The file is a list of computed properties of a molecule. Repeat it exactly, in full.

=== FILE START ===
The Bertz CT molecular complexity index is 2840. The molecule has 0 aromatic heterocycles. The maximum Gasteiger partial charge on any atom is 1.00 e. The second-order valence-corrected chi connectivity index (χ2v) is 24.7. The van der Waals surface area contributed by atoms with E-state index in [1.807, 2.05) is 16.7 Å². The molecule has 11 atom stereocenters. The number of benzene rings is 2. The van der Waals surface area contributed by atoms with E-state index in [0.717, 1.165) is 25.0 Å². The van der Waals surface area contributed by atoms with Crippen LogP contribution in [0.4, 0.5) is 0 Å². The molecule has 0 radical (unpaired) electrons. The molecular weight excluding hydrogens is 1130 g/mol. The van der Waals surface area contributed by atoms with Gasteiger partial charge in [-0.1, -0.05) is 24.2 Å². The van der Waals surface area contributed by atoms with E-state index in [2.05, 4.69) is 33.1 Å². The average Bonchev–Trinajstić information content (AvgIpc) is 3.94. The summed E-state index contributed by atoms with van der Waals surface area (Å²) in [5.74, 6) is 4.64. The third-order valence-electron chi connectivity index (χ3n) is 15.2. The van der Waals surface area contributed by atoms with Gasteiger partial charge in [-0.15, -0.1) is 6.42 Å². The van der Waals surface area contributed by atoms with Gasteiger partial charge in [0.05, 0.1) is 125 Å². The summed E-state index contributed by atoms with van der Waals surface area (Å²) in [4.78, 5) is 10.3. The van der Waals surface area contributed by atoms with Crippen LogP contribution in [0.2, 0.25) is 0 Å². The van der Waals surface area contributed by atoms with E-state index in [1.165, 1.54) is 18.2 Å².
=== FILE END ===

The Bertz CT molecular complexity index is 2840. The molecule has 0 aromatic heterocycles. The maximum Gasteiger partial charge on any atom is 1.00 e. The second-order valence-corrected chi connectivity index (χ2v) is 24.7. The van der Waals surface area contributed by atoms with E-state index in [1.807, 2.05) is 16.7 Å². The molecule has 11 atom stereocenters. The number of benzene rings is 2. The van der Waals surface area contributed by atoms with E-state index in [0.717, 1.165) is 25.0 Å². The van der Waals surface area contributed by atoms with Crippen LogP contribution in [0.4, 0.5) is 0 Å². The molecule has 0 radical (unpaired) electrons. The molecular weight excluding hydrogens is 1130 g/mol. The van der Waals surface area contributed by atoms with Gasteiger partial charge in [-0.1, -0.05) is 24.2 Å². The van der Waals surface area contributed by atoms with E-state index in [2.05, 4.69) is 33.1 Å². The average Bonchev–Trinajstić information content (AvgIpc) is 3.94. The summed E-state index contributed by atoms with van der Waals surface area (Å²) in [5.74, 6) is 4.64. The third-order valence-electron chi connectivity index (χ3n) is 15.2. The van der Waals surface area contributed by atoms with Gasteiger partial charge in [-0.15, -0.1) is 6.42 Å². The van der Waals surface area contributed by atoms with Gasteiger partial charge in [0.05, 0.1) is 125 Å². The summed E-state index contributed by atoms with van der Waals surface area (Å²) in [4.78, 5) is 10.3. The van der Waals surface area contributed by atoms with Crippen LogP contribution in [0.2, 0.25) is 0 Å². The van der Waals surface area contributed by atoms with E-state index in [1.165, 1.54) is 18.2 Å².